A lot of variety seems to be gathered under the term “graphic novel.” There are storytelling comic series, like the Sandman series; there are actual fictional novels, like Gemma Bovery or Pride of Baghdad, there are lots of memoirs, like Persepolis and American Born Chinese, and there are genres that fall in between, like the memoir/ biography/ history/ philosophy that is Art Spiegelman’s Maus. The act of blending art with words seems to make the idea of genre more forgiving. When you already have people arguing whether it’s “really” a book at all, who cares about the smaller distinctions?
Blankets, by Craig Thompson, is one of these genre-swapping works. It’s billed as an “illustrated novel,” but inside the front cover is a modest disclaimer, saying that while the book is based on personal experiences (thus a memoir), names, events, and characters have been changed “in service to the story” (thus a novel). The effect is that when I read it, I wasn’t sure what to believe had actually happened, but I was profoundly caught up in the emotions and tenderness of what Thompson has created.
Blankets begins with Craig Thompson’s childhood in a small, rural town in Wisconsin. His parents are very strong fundamentalist Christians, and they don’t have much money — two things that make Craig stand out among his peers. His parents’ constant reminders about sin, along with their opinion that being an artist is not a healthy pursuit for a Christian, give Craig the sense that he doesn’t belong in either his parents’ world or the world of sex and drugs that his peers inhabit. Unpopular, ill at ease, and feeling the guilt of sins he’s never even committed, he floats unhappily along until, the winter of his senior year, he meets Raina at a Christian “snow camp” over Christmas break.
The rest of the book is a tender first-love story. Craig and Raina are both set apart from their families and peers, Christian and non-Christian, for different reasons, and they are able to meet in the middle and comfort each other for one achingly lovely season. Craig, normally haunted by sin, is able to see his love as part of a perfect creation; Raina shares the burdens and responsibilities that have fallen on her as the child of divorcing parents. Nothing lasts forever, but the love is real, and the story (and the art that illustrates it) is beautiful, if ephemeral.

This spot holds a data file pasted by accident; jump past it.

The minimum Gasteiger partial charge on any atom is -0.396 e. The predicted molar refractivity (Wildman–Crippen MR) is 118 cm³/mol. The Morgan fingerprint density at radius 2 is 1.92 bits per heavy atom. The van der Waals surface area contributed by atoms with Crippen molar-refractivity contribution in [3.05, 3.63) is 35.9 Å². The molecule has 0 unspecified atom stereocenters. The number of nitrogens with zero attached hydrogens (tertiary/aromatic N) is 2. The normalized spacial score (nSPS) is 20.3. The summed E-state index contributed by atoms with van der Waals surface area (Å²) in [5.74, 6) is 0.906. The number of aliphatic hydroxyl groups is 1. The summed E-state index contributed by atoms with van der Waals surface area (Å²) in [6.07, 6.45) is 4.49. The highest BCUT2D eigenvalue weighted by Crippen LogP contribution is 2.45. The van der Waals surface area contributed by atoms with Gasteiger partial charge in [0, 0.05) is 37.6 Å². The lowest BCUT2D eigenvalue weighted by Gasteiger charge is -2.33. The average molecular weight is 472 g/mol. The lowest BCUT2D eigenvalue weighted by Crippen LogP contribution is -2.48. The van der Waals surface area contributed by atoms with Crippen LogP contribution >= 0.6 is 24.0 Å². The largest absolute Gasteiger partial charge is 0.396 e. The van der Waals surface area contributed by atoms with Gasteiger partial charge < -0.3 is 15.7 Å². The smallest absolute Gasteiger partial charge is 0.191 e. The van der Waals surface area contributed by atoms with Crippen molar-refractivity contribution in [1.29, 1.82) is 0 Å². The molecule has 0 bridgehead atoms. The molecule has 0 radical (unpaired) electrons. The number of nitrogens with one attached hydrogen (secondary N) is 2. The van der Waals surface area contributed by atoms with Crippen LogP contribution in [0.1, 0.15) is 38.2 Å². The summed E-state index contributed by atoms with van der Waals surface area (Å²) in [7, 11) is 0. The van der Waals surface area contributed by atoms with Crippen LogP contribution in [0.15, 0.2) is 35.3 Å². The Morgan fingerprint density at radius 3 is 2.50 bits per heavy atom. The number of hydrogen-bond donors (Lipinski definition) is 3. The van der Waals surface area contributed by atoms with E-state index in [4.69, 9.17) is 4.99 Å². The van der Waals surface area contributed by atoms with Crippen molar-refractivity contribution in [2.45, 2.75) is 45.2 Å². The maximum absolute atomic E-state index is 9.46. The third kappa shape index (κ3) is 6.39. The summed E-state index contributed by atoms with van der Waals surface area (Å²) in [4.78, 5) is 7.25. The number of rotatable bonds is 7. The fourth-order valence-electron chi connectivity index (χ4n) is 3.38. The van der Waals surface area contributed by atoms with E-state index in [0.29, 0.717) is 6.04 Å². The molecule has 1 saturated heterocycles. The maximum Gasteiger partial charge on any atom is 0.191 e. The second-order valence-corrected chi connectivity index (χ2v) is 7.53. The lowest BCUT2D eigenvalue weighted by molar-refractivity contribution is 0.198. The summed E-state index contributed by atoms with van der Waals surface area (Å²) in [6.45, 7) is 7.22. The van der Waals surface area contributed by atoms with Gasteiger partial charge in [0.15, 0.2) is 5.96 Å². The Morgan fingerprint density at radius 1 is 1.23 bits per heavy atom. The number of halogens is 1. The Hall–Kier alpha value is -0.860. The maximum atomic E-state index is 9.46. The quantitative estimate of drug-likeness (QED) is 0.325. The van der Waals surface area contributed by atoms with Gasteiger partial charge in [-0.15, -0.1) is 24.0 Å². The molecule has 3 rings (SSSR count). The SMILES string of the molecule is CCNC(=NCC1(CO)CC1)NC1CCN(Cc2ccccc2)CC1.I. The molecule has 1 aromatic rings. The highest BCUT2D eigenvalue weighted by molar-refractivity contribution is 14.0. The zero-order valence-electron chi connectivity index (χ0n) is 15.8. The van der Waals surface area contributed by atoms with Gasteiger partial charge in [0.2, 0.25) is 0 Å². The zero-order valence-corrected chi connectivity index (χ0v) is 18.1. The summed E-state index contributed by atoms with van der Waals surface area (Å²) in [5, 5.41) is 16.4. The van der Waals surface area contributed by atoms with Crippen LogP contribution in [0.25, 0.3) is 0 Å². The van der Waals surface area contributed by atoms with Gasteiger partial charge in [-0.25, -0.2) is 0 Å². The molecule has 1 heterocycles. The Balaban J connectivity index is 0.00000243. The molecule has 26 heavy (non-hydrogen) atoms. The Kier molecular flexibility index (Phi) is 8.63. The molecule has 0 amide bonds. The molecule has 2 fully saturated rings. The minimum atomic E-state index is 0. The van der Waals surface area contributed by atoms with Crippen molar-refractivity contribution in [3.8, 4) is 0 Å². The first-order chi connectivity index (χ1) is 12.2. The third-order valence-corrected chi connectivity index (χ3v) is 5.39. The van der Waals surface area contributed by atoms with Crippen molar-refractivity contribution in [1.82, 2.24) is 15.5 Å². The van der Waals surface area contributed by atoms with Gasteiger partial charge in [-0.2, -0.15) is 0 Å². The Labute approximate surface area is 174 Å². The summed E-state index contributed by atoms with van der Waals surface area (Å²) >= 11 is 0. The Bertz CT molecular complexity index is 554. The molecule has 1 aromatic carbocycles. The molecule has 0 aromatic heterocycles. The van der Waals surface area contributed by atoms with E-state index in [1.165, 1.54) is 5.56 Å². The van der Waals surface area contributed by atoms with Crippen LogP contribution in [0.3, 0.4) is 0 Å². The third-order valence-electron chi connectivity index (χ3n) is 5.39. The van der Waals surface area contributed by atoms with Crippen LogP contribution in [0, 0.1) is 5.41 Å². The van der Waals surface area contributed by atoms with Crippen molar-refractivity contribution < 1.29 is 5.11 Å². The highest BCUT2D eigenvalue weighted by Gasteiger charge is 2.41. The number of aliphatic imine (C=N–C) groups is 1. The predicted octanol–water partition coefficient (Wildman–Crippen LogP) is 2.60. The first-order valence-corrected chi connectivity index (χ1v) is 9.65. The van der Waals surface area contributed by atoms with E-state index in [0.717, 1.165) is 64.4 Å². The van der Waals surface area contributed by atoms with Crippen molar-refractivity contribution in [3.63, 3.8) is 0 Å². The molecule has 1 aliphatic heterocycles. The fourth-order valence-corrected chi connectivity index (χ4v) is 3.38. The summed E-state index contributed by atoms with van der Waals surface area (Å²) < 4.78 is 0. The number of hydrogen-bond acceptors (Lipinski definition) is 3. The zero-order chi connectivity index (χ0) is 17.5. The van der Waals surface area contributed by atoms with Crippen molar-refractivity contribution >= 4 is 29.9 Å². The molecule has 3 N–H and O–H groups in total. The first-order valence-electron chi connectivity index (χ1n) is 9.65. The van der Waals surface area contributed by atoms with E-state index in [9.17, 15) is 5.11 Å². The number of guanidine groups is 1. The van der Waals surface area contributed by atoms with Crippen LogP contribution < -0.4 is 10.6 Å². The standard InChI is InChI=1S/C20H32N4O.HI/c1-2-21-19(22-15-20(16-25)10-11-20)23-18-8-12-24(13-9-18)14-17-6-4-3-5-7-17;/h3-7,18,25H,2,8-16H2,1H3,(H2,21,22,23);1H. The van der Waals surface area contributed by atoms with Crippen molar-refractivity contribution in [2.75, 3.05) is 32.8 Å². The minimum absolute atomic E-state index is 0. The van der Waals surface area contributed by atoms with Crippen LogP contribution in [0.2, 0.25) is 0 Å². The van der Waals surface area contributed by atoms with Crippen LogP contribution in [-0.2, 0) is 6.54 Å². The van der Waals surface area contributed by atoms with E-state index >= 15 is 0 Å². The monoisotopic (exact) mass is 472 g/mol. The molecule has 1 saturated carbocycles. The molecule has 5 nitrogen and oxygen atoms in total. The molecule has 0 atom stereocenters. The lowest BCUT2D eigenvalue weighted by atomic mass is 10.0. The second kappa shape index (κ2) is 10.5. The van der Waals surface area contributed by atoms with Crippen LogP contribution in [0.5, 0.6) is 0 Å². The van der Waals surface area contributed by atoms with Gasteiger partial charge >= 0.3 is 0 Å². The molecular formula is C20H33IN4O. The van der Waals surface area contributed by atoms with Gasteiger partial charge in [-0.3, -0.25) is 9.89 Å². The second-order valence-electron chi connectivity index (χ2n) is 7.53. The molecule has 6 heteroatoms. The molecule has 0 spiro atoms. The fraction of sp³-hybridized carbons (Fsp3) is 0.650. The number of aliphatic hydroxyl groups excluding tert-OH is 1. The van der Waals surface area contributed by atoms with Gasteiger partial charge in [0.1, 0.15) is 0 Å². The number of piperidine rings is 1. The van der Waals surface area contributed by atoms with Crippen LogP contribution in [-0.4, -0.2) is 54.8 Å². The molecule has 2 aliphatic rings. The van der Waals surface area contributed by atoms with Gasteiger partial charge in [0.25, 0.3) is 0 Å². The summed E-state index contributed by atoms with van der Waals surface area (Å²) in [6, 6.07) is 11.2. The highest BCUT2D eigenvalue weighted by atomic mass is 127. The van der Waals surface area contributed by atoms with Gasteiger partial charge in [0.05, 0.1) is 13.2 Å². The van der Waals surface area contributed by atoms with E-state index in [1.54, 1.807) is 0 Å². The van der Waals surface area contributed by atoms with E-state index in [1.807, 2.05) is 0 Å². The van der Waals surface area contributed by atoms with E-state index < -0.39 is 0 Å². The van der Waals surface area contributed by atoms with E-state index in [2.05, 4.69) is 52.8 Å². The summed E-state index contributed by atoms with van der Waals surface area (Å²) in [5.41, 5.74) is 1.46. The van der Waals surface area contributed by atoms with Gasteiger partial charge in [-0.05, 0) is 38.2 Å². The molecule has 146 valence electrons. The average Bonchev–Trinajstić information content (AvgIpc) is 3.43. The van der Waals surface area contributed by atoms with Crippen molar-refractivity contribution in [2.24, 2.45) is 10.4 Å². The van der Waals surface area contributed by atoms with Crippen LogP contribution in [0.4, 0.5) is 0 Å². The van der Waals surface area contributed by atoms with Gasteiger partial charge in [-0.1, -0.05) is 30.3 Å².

There were a few things about Blankets that… I don’t know if bothered me is too strong a term. Not knowing what was true and what was exaggeration or changed “in service to the story” troubled me, especially with regard to Thompson’s parents, who are portrayed as clueless at best and cruel at worst. Also, for a book that hinges so much on faith, hypocrisy, and exploration of new avenues of faith, I would have liked to see a little more sophistication in the theology, especially at the end. It’s not that all the religious characters are portrayed the same way — Thompson doesn’t fall into that trap. But his own approach to his faith or loss of faith has none of the nuance that his adolescent romance does. I would have liked more.
That said, the art here was gorgeous. Thompson uses negative space wonderfully (all that snow!) There is a great deal of contrast and balance in the book, and he uses the simple device of beginning with the bed he shared with his brother and ending with a bed he shared with someone he loved in a more adult way. I would definitely recommend this book, which is beautifully drawn, beautifully written, moving, and very true to first love as I remember it. I am eager to read Thompson’s other graphic novel, Goodbye, Chunky Rice — and you’ll hear about it when I do.